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Big name unlikely for FSU

Potential replacements for Steve Robinson include ex-Miami coach and mid-major coaches.

By BRIAN LANDMAN, Times Staff Writer
© St. Petersburg Times
published March 10, 2002

CHARLOTTE, N.C. -- For Florida State, the search for a new basketball coach might begin as early as Monday.

Barring an unexpected turn, athletic director Dave Hart will fire Steve Robinson, who has won praise for his discipline and commitment to academics but did not turn the program around.

Robinson's five-year record is 64-86, and the Seminoles have missed the postseason for four consecutive seasons. Hart had expected a "breakthrough" season and recently said, "There's an ever present expectation of reasonable progress."

But to whom can Hart turn to deliver that?

"There's not a lot of people out there beating the drum and saying, 'Boy, I wish that Florida State job would open,' " ESPN analyst Jay Bilas said. "That's not a knock on Florida State. It's a terrific school.

"It's in a really good conference. But it's universally accepted that that is a tough basketball job."

In some circles, FSU basketball is likened to Duke football, which is why Bilas suggests some of the big names -- and perhaps the usual suspects for any major-school job that opens -- such as Tim Floyd would look elsewhere.

FSU has made just one NCAA Tournament appearance in the past nine seasons, Robinson's first in 1998 after taking over for Pat Kennedy.

Since 1993, its second season in the ACC, FSU has failed to win more than six league games.

It finished 4-12 the past two seasons.

"I think Florida State's a sleeping giant," ESPN analyst Dick Vitale said. "Just like the situation was at Florida when Billy (Donovan) came in there. Because it's been down, it's been said it can't happen. So it's a real challenge.

"Are they going to get (Mike) Krzyzewski or Gary Williams? Of course not. But I think there's a lot of guys who would be excited about Florida State."

At the top of Vitale's list is former Miami coach Leonard Hamilton, most recently the coach of the NBA's Washington Wizards.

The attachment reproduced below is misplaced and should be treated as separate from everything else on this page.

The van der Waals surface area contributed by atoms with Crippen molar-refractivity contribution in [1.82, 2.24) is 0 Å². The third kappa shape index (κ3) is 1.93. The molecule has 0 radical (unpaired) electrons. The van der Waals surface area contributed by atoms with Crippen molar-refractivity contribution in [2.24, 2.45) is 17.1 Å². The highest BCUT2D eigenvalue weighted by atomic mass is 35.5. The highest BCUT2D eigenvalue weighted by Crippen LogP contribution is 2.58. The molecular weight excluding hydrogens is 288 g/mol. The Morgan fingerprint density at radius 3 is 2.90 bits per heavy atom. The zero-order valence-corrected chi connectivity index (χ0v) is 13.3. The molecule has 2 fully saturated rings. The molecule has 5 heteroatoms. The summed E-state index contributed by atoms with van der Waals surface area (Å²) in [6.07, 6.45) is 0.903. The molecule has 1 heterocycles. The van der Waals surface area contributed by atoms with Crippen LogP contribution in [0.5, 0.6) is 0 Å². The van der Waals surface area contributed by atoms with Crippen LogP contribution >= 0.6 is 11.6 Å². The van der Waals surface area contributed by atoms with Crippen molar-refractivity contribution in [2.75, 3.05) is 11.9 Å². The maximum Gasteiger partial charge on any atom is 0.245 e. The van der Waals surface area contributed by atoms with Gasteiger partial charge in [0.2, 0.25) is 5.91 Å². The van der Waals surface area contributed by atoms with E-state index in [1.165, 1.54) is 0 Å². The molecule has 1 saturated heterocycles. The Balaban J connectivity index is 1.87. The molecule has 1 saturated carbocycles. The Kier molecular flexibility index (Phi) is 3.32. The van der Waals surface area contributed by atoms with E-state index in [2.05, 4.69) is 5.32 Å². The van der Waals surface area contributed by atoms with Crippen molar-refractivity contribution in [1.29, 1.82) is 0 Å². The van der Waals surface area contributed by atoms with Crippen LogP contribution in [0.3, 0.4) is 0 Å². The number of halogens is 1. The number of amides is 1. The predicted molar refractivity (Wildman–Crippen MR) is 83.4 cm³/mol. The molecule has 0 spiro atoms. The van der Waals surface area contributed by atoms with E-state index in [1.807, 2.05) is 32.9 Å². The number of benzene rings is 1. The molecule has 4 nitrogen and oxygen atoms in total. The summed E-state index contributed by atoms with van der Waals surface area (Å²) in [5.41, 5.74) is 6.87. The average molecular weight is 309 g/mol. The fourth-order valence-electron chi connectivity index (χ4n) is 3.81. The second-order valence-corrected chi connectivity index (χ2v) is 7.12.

"He did it at a football environment at Miami. He set the table at Oklahoma State, and he can flat out recruit," Vitale said. "But he's more than a recruiter.

"The guy has a great basketball mind. To me, it's as natural as it could be."

Other possible candidates: Tim Welsh (Providence), John Beilein (Richmond), Oliver Purnell (Dayton), Jeff Lebo (Tennessee Tech), Bob McKillop (Davidson) and Florida's top assistant, John Pelfrey.

As he was five years ago, Hart essentially will be a one-man search committee.

And while he won't allow anyone to peek at his wish list for any job, his profile likely won't change much from the one that led him to woo Robinson away from Tulsa.

The coach must emphasize the players' academic performances and off-court behavior.

"Where we are with our program academically is not a lip-service priority here," he said recently. "In terms of how they represent us is important because they represent a great university.

"And it's easy to forget about this and put it out of your mind when things are done right. But compliance is a very, very important issue. I will not tolerate, and our coaches know that, doing things outside the parameters of the rules of our conference, of our university or of the NCAA.

"Believe me, there are examples across this country where programs are having success. But they're dancing in that gray area at the least and maybe not the kind of people you'd want. Is that a trade-out you want? I don't think it is. But you don't have to make that trade-out. You can have it all."

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